It's rare for a book of non-fiction to catch the interest of the reading public in the United States, much less a book on the history of science in the Pacific. But Christina Thompson
's Sea People: The Puzzle of Polynesia
(Harper, 2019) has managed to do just that. When Europeans first discovered the Pacific they were amazed that people living as far away as Tahiti and Aotearoa/New Zealand spoke the same language, shared the same culture, and sailed between islands with an ease that confounded the European imagination. Thompson's carefully-researched and clearly-written book tells the story of historians, archaeologists, folklorists, anthropologists, and others who developed current theories of Pacific prehistory. Drawing on memoirs of both scientists and indigenous activists who are reviving traditional voyaging today, Thompson's book will likely become a standard text for anyone interested in dipping their toes in Pacific history. In this episode of the podcast, she talks with Alex Golub about how she chose to frame the book, her personal entanglements with the Pacific, her focus on little-known pioneers such as Willowdean Handy, and the politics of writing a book some might criticize as too focused on Western forms of knowledge rather than the Pacific ones.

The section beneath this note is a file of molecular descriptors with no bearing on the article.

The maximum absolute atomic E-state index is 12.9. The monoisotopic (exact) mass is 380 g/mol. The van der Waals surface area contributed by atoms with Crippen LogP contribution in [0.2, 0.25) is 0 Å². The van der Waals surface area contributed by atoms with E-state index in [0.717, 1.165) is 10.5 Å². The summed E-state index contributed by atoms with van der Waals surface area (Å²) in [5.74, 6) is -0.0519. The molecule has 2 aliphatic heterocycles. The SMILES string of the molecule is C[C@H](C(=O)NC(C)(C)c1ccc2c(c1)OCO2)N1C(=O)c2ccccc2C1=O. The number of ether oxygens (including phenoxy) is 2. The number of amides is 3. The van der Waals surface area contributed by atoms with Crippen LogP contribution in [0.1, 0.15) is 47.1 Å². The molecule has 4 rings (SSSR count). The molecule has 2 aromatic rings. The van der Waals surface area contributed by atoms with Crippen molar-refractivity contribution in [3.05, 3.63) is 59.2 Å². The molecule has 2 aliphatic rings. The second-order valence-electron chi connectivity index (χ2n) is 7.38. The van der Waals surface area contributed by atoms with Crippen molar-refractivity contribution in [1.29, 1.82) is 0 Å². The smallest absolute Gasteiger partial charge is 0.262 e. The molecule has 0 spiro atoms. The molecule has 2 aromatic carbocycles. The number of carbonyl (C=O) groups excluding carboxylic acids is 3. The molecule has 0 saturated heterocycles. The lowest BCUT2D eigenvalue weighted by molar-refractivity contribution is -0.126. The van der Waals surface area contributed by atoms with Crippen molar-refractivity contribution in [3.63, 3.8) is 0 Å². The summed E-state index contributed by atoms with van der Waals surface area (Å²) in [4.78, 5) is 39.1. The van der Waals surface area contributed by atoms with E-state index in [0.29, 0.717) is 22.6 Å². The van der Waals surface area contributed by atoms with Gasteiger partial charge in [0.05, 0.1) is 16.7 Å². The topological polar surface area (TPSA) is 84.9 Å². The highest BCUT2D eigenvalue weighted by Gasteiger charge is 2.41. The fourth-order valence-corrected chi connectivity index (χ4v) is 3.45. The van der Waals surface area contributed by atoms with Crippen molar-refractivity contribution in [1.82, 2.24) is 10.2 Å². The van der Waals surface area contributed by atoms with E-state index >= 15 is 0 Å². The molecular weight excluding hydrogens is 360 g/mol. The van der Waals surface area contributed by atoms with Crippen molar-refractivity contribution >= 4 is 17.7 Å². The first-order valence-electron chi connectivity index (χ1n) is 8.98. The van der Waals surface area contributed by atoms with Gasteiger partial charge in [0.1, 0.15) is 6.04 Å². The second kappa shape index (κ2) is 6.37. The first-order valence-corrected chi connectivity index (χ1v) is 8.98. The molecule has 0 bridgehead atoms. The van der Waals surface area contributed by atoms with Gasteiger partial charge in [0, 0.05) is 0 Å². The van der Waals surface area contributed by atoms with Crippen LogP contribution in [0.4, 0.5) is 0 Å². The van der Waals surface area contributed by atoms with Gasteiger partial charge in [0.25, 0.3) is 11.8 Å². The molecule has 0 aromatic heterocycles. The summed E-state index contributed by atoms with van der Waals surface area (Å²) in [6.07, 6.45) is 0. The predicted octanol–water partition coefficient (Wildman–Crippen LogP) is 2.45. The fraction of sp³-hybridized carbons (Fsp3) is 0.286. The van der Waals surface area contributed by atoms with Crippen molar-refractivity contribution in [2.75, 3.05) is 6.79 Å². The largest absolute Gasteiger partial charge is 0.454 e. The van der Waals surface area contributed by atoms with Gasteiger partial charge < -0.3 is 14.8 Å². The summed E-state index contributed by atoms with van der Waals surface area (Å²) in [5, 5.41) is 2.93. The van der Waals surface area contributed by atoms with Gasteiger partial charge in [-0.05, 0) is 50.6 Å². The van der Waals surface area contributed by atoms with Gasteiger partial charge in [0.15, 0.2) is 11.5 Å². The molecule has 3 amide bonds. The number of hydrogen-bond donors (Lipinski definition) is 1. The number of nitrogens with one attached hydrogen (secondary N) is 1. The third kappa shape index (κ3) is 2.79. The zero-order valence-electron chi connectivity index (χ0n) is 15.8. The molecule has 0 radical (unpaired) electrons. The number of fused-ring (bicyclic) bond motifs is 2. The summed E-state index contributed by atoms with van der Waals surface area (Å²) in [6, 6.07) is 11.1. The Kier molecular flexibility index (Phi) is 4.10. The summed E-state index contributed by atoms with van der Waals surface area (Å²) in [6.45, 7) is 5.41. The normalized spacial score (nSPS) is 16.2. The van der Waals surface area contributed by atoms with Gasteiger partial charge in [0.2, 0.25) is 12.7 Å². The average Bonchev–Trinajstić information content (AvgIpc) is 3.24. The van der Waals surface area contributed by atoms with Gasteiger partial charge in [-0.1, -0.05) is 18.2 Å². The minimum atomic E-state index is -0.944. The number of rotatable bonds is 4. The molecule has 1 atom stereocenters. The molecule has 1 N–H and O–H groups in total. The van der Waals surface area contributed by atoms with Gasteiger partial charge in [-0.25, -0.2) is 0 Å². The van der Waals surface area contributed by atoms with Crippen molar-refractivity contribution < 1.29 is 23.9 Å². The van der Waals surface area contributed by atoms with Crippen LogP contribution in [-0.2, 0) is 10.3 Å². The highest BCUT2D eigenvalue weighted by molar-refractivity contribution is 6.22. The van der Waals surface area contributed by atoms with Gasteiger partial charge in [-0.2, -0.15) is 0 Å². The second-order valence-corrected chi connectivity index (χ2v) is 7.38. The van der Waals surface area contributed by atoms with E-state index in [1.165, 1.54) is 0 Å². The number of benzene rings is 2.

A dual citizen of Australia and the United States, Christina Thompson received her Ph.D. from the University of Melbourne. She has served as the editor of the Australian literary journal Meanjin and is currently the editor of Harvard Review
. Her first book, Come on Shore and We Will Kill and Eat You All
was shortlisted for the 2009 NSW Premier's Award and the 2010 William Saroyan International Prize for Writing.
Alex Golub is an associate professor of anthropology at the University of Hawai‘i at Mānoa. He is the author of the article "Welcoming the New Amateurs: A future (and past) for non-academic anthropologists" as well as other books and articles.